A veteran lawmaker and a newcomer are only the beginning of the readily noticeable differences between major party candidates for Minnesota’s 6th District congressional race.
During 14 years in elected public office, incumbent Congressman Tom Emmer has established himself as a steadfast conservative Republican. Democratic challenger Jeanne Hendricks touts no political experience other than affiliation with the Democratic-Farmer Labor Rural Caucus, the DFL Veterans Caucus, and the National Women’s Political Caucus. She has spent most of her life working as a certified registered nurse anesthetist specialist.
Outside of a few agreements on policy issues, the two candidates provide a clear and distinct choice for 6th District voters.
Marked divergence emerged as the candidates were questioned on four issues that are leading concerns in the 6th District: Crime/public safety, environment/climate change, election integrity, and the economy.
The recent congressional response to national rising crime came in the passage of the gun reform bill. Emmer did not support the bill. Hendricks supported the bill “as a start” towards further reforms.
Emmer is less interested in passing new laws to curb crime and, instead, favors fixing the current system and enforcing current law. If elected, Hendricks would work for the adoption of more gun reform laws, such as a universal background checks and outlawing gun kits and military grade assault weapons.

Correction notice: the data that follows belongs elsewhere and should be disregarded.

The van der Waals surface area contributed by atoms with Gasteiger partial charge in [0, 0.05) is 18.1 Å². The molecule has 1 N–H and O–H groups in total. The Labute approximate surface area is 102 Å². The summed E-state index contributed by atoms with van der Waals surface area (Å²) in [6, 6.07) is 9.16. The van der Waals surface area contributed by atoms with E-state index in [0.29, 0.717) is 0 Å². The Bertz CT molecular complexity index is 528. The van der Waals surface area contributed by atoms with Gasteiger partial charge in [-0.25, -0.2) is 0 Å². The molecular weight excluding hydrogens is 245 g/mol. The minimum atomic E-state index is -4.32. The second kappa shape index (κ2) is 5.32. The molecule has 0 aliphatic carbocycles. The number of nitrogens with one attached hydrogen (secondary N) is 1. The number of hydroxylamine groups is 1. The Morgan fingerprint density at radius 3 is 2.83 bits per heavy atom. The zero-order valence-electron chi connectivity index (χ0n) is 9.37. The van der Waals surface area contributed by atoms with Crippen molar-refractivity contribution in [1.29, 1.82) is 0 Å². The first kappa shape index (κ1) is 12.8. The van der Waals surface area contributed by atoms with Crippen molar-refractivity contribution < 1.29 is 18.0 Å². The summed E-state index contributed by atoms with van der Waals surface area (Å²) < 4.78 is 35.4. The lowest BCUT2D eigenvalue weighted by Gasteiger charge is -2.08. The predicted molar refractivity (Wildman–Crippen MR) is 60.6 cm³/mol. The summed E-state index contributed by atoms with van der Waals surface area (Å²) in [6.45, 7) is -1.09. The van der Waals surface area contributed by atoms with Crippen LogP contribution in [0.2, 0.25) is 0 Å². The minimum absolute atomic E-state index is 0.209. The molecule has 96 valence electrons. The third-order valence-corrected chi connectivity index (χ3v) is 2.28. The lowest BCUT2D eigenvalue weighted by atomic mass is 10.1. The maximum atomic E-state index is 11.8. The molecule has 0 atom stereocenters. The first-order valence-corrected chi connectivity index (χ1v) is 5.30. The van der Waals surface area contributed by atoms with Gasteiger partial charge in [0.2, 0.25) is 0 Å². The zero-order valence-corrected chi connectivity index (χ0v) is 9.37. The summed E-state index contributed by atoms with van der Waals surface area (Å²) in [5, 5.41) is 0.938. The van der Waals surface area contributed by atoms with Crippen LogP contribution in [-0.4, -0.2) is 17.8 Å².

Both candidates want to see greater support and respect for law enforcement personnel. “Police officers need to be supported and respected,” Emmer said. Hendricks favors fully funding police departments.
Climate change is a major issue for today’s voters due to the overwhelming scientific evidence that it is having profound impact on our planet. Hendricks readily agrees. “Climate change is real,” she said.
Hendrick agrees that taking congressional action to reduce the use of fossil fuels is the right move. To curb growing carbon emission, Hendricks favors imposing a “self-regulating” carbon tax with clearly defined steps that can be taken by emitters to avoid the tax.
Emmer didn't directly address our questions about the reality of global warming and instead chose to talk about the responsibility of every American “to be smart stewards of the environment.” The congressman believes in an “all-of-the-above” approach to meet the nation’s energy needs, which includes the continued use of fossil fuels.
An important environmental issue in Minnesota is the question of permitting copper and nickel mining in the Superior National Forest near the Boundary Waters. Differences between the candidates surfaced again with questions about support of the proposed mining.
Hendricks shares our doubt that mining can proceed without permanently damaging the watersheds. She takes a “prove it first” approach and wants the companies to show similar sites with no contamination for 10 years after mining started.